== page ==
Let’s look at the definition of social behavior that “social” media is so dependent on:
What then distinguishes social behavior? Behavior that is peculiarly social is oriented towards other selves. Such behavior apprehends another as a perceiving, thinking, moral, intentional, and behaving person; considers the intentional or rational meaning of the other’s field of expression; involves expectations about the other’s acts and actions; and manifests an intention to invoke in another self certain experiences and intentions. What differentiates social from nonsocial behavior, then, is whether another self is taken into account in one’s acts, actions, or practices.
OK – do you truly believe that another self is taken into account by a tweeter, LI or FB poster who simply wants to tout a product, service or the latest diet soft drink? Of course not. The current forms of “social media” are anti-social at best. They illustrate how society has walled itself into a belief system that everyone’s opinions and behavior are the greatest since . . . well, in a long time.
Here’s another definition: Social acts, actions, and practices: A social act is any intention, aim, plan, purpose, and so on which encompasses another self. These may be affecting another’s emotions, intentions, or beliefs; or anticipating another’s acts, actions, or practices.1 Examples of social acts would be courtship, helping another run for a political office, teaching, buying a gift, or trying to embarrass an enemy. Social actions then are directed towards accomplishing a social act. So long as their purpose is a social act, actions are social whether involving other selves or not, whether anticipating another’s acts, actions, or practices.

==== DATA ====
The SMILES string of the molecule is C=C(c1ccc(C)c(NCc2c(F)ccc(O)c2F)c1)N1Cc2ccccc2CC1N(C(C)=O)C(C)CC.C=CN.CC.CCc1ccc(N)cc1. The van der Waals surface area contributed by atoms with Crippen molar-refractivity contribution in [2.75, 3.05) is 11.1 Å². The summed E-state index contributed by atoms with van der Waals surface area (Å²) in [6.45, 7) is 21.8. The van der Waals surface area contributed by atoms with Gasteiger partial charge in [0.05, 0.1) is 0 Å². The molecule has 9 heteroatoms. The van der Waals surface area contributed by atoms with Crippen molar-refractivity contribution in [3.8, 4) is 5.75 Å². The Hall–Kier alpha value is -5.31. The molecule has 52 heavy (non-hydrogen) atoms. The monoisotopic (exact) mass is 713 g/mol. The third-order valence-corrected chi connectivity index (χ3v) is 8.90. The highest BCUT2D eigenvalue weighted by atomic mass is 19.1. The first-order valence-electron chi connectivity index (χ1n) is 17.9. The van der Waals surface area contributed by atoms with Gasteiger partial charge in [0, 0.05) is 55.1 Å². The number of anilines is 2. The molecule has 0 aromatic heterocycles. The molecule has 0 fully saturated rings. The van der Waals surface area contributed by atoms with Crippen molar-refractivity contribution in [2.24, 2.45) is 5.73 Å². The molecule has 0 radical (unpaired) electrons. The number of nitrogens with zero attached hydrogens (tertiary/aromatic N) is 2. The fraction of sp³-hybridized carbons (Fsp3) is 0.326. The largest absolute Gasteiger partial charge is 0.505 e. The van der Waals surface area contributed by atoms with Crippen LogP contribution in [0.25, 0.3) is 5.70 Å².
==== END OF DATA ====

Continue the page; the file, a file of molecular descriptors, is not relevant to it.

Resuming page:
Sales, marketing, positive communication that leads to interactive outcomes, relies on trust. Or as author Michael Vickers states in his book, Becoming Preferred, “Your goal as a sales and service professional is to become the emotional favorite. You must make your customers feel special. Every touch should be a rose that separates you from the competition. Identify (customer) values. Respond with insight: Target specific benefits. Add your value to their value.”
Even when you include “social” media into crowd-sourcing, most buyers don’t have time or habit-compatibility with “social” media as a recommendation, background or knowledge-instantiating source that creates their decision. “Social” media is not as engaging as you think: Someone’s tweet about how good a B2B “solution” is, doesn’t do diddly to sell it to crabby Marge or nit-picker Bob in procurement. It doesn’t. They want to hear from a human being. And the “social” media hasn’t added value to their value.
I realize that none of you, including Ishmael, are going to stop doing your “social” media. Or your emailing to the person sitting in the office next to you (be sure to Copy All). But if you want to engage with people on a solution or an idea, why not call or speak face-to-face? Reduce the walls. Create trust. Hold your hand out and really BE. That’s social.
Note to people are “busy” twittering away your time: If you’re tweeting, or FBing, you’re not closing deals. Period. So get back to work.
Becoming Preferred: http://www.michaelvickers.com/
I’m getting back to work and closing deals!!!